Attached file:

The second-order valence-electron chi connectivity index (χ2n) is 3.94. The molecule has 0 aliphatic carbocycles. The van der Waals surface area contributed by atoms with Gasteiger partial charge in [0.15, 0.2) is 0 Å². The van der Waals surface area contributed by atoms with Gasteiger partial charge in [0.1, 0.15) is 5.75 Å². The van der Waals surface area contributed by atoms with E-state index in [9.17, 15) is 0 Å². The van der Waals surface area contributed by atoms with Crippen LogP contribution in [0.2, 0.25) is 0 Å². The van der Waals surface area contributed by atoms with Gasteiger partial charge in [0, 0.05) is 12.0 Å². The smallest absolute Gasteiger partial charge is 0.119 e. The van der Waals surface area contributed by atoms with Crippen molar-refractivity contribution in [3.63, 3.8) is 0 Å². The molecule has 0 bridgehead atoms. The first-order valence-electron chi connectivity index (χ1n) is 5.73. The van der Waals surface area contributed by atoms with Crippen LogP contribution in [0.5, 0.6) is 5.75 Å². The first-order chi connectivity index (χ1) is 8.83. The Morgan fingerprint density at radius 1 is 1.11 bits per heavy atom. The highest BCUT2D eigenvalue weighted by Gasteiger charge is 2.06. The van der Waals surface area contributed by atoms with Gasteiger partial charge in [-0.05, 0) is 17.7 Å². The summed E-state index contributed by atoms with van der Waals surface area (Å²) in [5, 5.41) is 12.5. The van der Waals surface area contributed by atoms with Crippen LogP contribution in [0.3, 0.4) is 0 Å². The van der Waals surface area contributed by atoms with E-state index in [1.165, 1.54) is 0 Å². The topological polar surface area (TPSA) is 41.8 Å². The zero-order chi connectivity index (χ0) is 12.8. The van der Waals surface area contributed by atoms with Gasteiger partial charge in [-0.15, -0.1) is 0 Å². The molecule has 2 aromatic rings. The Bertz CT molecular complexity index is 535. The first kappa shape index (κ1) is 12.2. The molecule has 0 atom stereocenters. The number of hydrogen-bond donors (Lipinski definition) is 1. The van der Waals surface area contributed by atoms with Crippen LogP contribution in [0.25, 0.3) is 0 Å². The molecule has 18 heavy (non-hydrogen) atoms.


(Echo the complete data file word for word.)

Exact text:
The second-order valence-electron chi connectivity index (χ2n) is 3.94. The molecule has 0 aliphatic carbocycles. The van der Waals surface area contributed by atoms with Gasteiger partial charge in [0.15, 0.2) is 0 Å². The van der Waals surface area contributed by atoms with Gasteiger partial charge in [0.1, 0.15) is 5.75 Å². The van der Waals surface area contributed by atoms with E-state index in [9.17, 15) is 0 Å². The van der Waals surface area contributed by atoms with Crippen LogP contribution in [0.2, 0.25) is 0 Å². The van der Waals surface area contributed by atoms with Gasteiger partial charge in [0, 0.05) is 12.0 Å². The smallest absolute Gasteiger partial charge is 0.119 e. The van der Waals surface area contributed by atoms with Crippen molar-refractivity contribution in [3.63, 3.8) is 0 Å². The molecule has 0 bridgehead atoms. The first-order valence-electron chi connectivity index (χ1n) is 5.73. The van der Waals surface area contributed by atoms with Crippen LogP contribution in [0.5, 0.6) is 5.75 Å². The first-order chi connectivity index (χ1) is 8.83. The Morgan fingerprint density at radius 1 is 1.11 bits per heavy atom. The highest BCUT2D eigenvalue weighted by Gasteiger charge is 2.06. The van der Waals surface area contributed by atoms with Gasteiger partial charge in [-0.05, 0) is 17.7 Å². The summed E-state index contributed by atoms with van der Waals surface area (Å²) in [5, 5.41) is 12.5. The van der Waals surface area contributed by atoms with Crippen LogP contribution in [0.3, 0.4) is 0 Å². The van der Waals surface area contributed by atoms with E-state index in [1.165, 1.54) is 0 Å². The topological polar surface area (TPSA) is 41.8 Å². The zero-order chi connectivity index (χ0) is 12.8. The van der Waals surface area contributed by atoms with Gasteiger partial charge in [-0.15, -0.1) is 0 Å². The molecule has 2 aromatic rings. The Bertz CT molecular complexity index is 535. The first kappa shape index (κ1) is 12.2. The molecule has 0 atom stereocenters. The number of hydrogen-bond donors (Lipinski definition) is 1. The van der Waals surface area contributed by atoms with Crippen LogP contribution in [0.25, 0.3) is 0 Å². The molecule has 18 heavy (non-hydrogen) atoms.